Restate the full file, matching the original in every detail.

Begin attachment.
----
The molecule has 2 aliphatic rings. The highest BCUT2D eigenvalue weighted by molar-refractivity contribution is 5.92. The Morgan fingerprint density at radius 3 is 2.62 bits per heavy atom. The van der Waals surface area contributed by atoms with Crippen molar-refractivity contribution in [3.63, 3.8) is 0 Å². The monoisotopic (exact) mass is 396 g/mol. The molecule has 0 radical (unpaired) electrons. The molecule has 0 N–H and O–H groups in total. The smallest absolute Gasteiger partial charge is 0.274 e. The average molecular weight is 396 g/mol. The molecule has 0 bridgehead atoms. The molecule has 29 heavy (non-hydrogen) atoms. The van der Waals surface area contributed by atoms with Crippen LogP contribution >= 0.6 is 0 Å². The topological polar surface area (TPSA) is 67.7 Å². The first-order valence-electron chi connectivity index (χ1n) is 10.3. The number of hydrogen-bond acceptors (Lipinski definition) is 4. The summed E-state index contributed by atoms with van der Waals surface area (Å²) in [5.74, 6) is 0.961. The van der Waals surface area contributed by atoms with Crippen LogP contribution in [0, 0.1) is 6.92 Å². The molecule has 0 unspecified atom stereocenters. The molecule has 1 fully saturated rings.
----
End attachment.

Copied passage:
The molecule has 2 aliphatic rings. The highest BCUT2D eigenvalue weighted by molar-refractivity contribution is 5.92. The Morgan fingerprint density at radius 3 is 2.62 bits per heavy atom. The van der Waals surface area contributed by atoms with Crippen molar-refractivity contribution in [3.63, 3.8) is 0 Å². The monoisotopic (exact) mass is 396 g/mol. The molecule has 0 radical (unpaired) electrons. The molecule has 0 N–H and O–H groups in total. The smallest absolute Gasteiger partial charge is 0.274 e. The average molecular weight is 396 g/mol. The molecule has 0 bridgehead atoms. The molecule has 29 heavy (non-hydrogen) atoms. The van der Waals surface area contributed by atoms with Crippen LogP contribution >= 0.6 is 0 Å². The topological polar surface area (TPSA) is 67.7 Å². The first-order valence-electron chi connectivity index (χ1n) is 10.3. The number of hydrogen-bond acceptors (Lipinski definition) is 4. The summed E-state index contributed by atoms with van der Waals surface area (Å²) in [5.74, 6) is 0.961. The van der Waals surface area contributed by atoms with Crippen LogP contribution in [0, 0.1) is 6.92 Å². The molecule has 0 unspecified atom stereocenters. The molecule has 1 fully saturated rings.